Louise O'Driscoll

I have had a lifelong interest in health and fitness and also a long and chequered history of numerous diets and poor body image. In the years before I had children I worked as a  forensic accountant at KPMG and following that I had a career in investment banking, both of which involved long hours, stress, travel, and a drinking culture...none of which are particularly conducive to health! Despite my best intentions and repeated diets I gained weight and too often skipped exercise in favour of the bar across the road from wherever I happened to be working.


I have long been fascinated by the connection  - or disconnection - between what people know they 'should' be eating and doing to have a healthy body and what they actually do in practice. I also knew that there had to be something more going on psychologically to result in so many people struggling with issues with food and body, that it must be more complicated than the oft-quoted mantra of 'eat less, move more', relying on the tools of calorie counting and willpower.  I discovered the Institute for the Psychology of Eating which examines exactly this subject - mind-body nutrition - and I qualified as an Certified Eating Psychology Coach. I now work with people who wish to explore and heal in these areas.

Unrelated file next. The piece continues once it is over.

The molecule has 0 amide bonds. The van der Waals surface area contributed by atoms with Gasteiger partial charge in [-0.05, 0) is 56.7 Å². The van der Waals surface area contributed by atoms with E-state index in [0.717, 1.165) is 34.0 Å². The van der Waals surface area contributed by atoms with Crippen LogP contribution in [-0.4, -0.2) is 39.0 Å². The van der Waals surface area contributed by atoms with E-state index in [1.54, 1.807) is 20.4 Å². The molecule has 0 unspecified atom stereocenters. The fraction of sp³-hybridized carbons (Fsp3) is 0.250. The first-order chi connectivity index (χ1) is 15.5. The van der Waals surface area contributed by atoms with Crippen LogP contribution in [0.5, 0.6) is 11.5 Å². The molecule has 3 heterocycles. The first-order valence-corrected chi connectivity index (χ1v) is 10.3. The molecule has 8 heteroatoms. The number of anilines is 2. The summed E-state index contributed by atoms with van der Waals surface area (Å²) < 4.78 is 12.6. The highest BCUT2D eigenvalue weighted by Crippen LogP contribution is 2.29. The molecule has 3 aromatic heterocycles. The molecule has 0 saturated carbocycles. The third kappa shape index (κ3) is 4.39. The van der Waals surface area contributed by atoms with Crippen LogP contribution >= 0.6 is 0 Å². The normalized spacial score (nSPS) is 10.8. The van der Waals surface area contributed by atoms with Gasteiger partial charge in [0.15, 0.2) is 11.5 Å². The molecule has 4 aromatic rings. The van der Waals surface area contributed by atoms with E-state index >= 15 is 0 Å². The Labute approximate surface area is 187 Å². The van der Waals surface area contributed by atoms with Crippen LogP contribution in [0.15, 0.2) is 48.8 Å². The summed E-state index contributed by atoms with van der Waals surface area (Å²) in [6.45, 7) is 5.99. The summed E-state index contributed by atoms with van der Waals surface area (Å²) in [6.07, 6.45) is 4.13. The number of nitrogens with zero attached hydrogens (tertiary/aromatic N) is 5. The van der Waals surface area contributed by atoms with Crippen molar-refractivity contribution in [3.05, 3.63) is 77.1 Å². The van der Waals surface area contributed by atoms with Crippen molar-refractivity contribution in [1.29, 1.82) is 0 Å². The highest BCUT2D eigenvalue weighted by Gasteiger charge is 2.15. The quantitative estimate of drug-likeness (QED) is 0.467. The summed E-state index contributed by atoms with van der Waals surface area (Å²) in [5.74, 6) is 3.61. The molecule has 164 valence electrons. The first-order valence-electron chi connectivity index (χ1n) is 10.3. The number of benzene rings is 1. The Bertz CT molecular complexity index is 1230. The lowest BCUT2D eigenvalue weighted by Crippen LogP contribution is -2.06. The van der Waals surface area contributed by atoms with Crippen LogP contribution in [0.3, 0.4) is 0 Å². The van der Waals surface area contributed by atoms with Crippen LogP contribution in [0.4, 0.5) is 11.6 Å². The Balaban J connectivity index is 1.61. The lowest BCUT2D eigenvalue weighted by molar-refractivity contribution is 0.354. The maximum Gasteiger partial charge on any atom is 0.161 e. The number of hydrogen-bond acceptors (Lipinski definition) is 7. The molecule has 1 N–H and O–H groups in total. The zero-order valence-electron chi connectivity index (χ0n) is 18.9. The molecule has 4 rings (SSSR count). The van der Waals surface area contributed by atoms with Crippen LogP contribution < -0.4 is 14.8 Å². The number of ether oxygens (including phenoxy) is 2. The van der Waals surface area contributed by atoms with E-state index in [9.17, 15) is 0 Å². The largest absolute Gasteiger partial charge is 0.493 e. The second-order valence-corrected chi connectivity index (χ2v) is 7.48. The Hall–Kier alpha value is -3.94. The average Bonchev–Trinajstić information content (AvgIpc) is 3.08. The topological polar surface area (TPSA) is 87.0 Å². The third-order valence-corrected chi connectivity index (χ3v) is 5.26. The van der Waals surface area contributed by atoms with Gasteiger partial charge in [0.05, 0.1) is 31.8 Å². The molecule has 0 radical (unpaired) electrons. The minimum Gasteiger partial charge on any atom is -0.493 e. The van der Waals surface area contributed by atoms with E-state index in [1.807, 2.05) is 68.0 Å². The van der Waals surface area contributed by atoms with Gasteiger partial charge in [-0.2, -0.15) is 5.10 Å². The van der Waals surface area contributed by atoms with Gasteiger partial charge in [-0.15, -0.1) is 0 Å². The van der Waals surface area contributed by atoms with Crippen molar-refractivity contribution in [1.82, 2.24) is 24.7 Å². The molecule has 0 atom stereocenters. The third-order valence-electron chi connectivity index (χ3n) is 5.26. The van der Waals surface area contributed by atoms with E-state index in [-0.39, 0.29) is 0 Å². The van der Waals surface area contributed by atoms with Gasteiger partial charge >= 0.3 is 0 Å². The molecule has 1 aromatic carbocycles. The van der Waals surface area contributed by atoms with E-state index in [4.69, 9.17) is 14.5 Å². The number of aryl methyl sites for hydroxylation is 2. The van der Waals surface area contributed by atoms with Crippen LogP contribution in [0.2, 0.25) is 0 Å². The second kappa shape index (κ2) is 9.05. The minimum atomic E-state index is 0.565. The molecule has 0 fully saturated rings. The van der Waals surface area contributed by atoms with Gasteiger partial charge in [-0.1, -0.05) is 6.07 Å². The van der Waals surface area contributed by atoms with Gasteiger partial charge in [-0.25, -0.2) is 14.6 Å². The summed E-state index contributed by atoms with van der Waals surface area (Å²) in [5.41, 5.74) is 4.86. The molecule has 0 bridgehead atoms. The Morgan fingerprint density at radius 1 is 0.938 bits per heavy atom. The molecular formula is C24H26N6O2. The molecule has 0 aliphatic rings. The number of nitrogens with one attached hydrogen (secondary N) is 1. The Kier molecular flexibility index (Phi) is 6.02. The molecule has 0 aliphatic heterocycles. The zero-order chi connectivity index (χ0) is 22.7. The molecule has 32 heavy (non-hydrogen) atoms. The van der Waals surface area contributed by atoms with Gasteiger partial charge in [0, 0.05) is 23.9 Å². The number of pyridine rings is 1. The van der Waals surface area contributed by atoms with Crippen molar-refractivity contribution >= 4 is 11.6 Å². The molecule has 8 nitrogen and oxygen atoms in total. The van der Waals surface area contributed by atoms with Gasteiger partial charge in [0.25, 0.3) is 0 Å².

Now I eat healthily - most of the time - and exercise regularly. I strongly believe in intuitive eating and exercise. There is no single perfect diet or fitness plan that suits everyone, the key is mindfulness - listening to your body and finding what works for you, then applying that consistently, whilst being alert to changes - just because something works for a while, doesn't mean that can't or won't change. Also we should always remember that food is a pleasure and a joy, an essential aspect of eating that often gets forgotten in our pursuit of health and a smaller pair of jeans!